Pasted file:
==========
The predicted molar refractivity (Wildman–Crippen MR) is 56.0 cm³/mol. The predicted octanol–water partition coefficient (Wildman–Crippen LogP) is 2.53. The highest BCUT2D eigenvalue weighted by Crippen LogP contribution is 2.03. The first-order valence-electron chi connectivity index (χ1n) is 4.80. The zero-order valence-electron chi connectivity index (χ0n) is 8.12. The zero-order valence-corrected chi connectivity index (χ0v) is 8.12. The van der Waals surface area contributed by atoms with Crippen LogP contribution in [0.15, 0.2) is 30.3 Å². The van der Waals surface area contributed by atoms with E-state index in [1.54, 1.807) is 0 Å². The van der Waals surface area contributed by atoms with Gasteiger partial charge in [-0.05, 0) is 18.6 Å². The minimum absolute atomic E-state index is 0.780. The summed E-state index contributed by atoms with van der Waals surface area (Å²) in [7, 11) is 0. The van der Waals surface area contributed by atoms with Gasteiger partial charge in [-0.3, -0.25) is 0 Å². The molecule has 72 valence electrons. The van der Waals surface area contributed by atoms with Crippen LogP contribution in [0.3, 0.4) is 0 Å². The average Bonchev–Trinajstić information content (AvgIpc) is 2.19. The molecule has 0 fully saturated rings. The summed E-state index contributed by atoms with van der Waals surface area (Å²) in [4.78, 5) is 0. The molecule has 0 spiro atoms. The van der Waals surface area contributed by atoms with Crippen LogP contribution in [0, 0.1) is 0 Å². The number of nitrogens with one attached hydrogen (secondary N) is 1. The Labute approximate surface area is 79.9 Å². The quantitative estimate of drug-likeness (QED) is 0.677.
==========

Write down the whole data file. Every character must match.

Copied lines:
The predicted molar refractivity (Wildman–Crippen MR) is 56.0 cm³/mol. The predicted octanol–water partition coefficient (Wildman–Crippen LogP) is 2.53. The highest BCUT2D eigenvalue weighted by Crippen LogP contribution is 2.03. The first-order valence-electron chi connectivity index (χ1n) is 4.80. The zero-order valence-electron chi connectivity index (χ0n) is 8.12. The zero-order valence-corrected chi connectivity index (χ0v) is 8.12. The van der Waals surface area contributed by atoms with Crippen LogP contribution in [0.15, 0.2) is 30.3 Å². The van der Waals surface area contributed by atoms with E-state index in [1.54, 1.807) is 0 Å². The van der Waals surface area contributed by atoms with Gasteiger partial charge in [-0.05, 0) is 18.6 Å². The minimum absolute atomic E-state index is 0.780. The summed E-state index contributed by atoms with van der Waals surface area (Å²) in [7, 11) is 0. The van der Waals surface area contributed by atoms with Gasteiger partial charge in [-0.3, -0.25) is 0 Å². The molecule has 72 valence electrons. The van der Waals surface area contributed by atoms with Crippen LogP contribution in [0.3, 0.4) is 0 Å². The average Bonchev–Trinajstić information content (AvgIpc) is 2.19. The molecule has 0 fully saturated rings. The summed E-state index contributed by atoms with van der Waals surface area (Å²) in [4.78, 5) is 0. The molecule has 0 spiro atoms. The van der Waals surface area contributed by atoms with Crippen LogP contribution in [0, 0.1) is 0 Å². The number of nitrogens with one attached hydrogen (secondary N) is 1. The Labute approximate surface area is 79.9 Å². The quantitative estimate of drug-likeness (QED) is 0.677.